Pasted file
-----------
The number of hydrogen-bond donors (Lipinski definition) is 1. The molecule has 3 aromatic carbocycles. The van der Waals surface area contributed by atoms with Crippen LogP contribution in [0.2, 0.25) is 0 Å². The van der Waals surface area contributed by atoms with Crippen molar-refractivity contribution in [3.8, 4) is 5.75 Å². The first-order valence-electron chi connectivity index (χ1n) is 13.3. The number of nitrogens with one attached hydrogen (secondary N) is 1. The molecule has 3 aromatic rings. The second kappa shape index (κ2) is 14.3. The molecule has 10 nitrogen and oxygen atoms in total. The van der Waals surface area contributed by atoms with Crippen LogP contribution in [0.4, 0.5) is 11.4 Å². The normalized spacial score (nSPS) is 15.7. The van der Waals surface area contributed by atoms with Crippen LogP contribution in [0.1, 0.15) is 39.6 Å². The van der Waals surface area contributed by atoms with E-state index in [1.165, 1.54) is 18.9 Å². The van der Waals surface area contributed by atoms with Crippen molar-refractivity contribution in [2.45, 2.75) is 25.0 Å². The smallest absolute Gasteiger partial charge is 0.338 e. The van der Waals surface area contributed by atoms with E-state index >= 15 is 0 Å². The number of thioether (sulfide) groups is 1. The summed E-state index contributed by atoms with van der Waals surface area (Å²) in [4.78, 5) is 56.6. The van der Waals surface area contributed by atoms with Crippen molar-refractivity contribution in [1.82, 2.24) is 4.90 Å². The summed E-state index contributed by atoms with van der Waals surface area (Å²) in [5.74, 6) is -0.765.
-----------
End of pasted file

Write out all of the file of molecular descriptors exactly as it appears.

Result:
The number of hydrogen-bond donors (Lipinski definition) is 1. The molecule has 3 aromatic carbocycles. The van der Waals surface area contributed by atoms with Crippen LogP contribution in [0.2, 0.25) is 0 Å². The van der Waals surface area contributed by atoms with Crippen molar-refractivity contribution in [3.8, 4) is 5.75 Å². The first-order valence-electron chi connectivity index (χ1n) is 13.3. The number of nitrogens with one attached hydrogen (secondary N) is 1. The molecule has 3 aromatic rings. The second kappa shape index (κ2) is 14.3. The molecule has 10 nitrogen and oxygen atoms in total. The van der Waals surface area contributed by atoms with Crippen LogP contribution in [0.4, 0.5) is 11.4 Å². The normalized spacial score (nSPS) is 15.7. The van der Waals surface area contributed by atoms with Crippen LogP contribution in [0.1, 0.15) is 39.6 Å². The van der Waals surface area contributed by atoms with E-state index in [1.165, 1.54) is 18.9 Å². The van der Waals surface area contributed by atoms with Crippen molar-refractivity contribution in [2.45, 2.75) is 25.0 Å². The smallest absolute Gasteiger partial charge is 0.338 e. The van der Waals surface area contributed by atoms with E-state index >= 15 is 0 Å². The number of thioether (sulfide) groups is 1. The summed E-state index contributed by atoms with van der Waals surface area (Å²) in [4.78, 5) is 56.6. The van der Waals surface area contributed by atoms with Crippen molar-refractivity contribution in [1.82, 2.24) is 4.90 Å². The summed E-state index contributed by atoms with van der Waals surface area (Å²) in [5.74, 6) is -0.765.